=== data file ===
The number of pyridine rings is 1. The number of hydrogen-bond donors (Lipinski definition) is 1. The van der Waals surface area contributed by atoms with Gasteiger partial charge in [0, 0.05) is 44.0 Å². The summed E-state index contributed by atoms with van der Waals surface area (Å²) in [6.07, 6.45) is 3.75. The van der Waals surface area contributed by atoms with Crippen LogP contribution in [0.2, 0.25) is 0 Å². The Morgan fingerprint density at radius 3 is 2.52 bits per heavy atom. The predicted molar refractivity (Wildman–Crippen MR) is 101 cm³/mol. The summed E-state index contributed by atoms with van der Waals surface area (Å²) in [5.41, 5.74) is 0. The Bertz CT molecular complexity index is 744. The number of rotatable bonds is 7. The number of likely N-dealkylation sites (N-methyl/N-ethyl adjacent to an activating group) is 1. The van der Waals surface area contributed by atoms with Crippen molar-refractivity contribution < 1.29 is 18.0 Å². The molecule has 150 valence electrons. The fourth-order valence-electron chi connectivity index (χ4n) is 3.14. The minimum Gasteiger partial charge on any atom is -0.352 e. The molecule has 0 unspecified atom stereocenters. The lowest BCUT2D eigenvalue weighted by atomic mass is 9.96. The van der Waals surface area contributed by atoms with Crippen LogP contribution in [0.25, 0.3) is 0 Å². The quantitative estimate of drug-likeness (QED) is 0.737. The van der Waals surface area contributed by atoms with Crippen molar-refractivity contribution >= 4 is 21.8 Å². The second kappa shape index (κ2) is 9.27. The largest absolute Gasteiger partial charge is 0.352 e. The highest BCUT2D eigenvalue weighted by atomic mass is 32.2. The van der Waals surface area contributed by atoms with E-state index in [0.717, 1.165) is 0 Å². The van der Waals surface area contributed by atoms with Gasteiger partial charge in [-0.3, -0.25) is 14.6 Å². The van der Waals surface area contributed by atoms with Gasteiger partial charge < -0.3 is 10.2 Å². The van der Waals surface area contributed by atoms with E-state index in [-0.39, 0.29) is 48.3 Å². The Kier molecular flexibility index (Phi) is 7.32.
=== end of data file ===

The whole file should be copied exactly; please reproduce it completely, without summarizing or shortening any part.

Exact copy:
The number of pyridine rings is 1. The number of hydrogen-bond donors (Lipinski definition) is 1. The van der Waals surface area contributed by atoms with Gasteiger partial charge in [0, 0.05) is 44.0 Å². The summed E-state index contributed by atoms with van der Waals surface area (Å²) in [6.07, 6.45) is 3.75. The van der Waals surface area contributed by atoms with Crippen LogP contribution in [0.2, 0.25) is 0 Å². The Morgan fingerprint density at radius 3 is 2.52 bits per heavy atom. The predicted molar refractivity (Wildman–Crippen MR) is 101 cm³/mol. The summed E-state index contributed by atoms with van der Waals surface area (Å²) in [5.41, 5.74) is 0. The Bertz CT molecular complexity index is 744. The number of rotatable bonds is 7. The number of likely N-dealkylation sites (N-methyl/N-ethyl adjacent to an activating group) is 1. The van der Waals surface area contributed by atoms with Crippen molar-refractivity contribution < 1.29 is 18.0 Å². The molecule has 150 valence electrons. The fourth-order valence-electron chi connectivity index (χ4n) is 3.14. The minimum Gasteiger partial charge on any atom is -0.352 e. The molecule has 0 unspecified atom stereocenters. The lowest BCUT2D eigenvalue weighted by atomic mass is 9.96. The van der Waals surface area contributed by atoms with Crippen LogP contribution in [0.25, 0.3) is 0 Å². The quantitative estimate of drug-likeness (QED) is 0.737. The van der Waals surface area contributed by atoms with Crippen molar-refractivity contribution >= 4 is 21.8 Å². The second kappa shape index (κ2) is 9.27. The largest absolute Gasteiger partial charge is 0.352 e. The highest BCUT2D eigenvalue weighted by atomic mass is 32.2. The van der Waals surface area contributed by atoms with E-state index in [0.717, 1.165) is 0 Å². The van der Waals surface area contributed by atoms with Gasteiger partial charge in [-0.3, -0.25) is 14.6 Å². The van der Waals surface area contributed by atoms with Gasteiger partial charge < -0.3 is 10.2 Å². The van der Waals surface area contributed by atoms with E-state index in [-0.39, 0.29) is 48.3 Å². The Kier molecular flexibility index (Phi) is 7.32.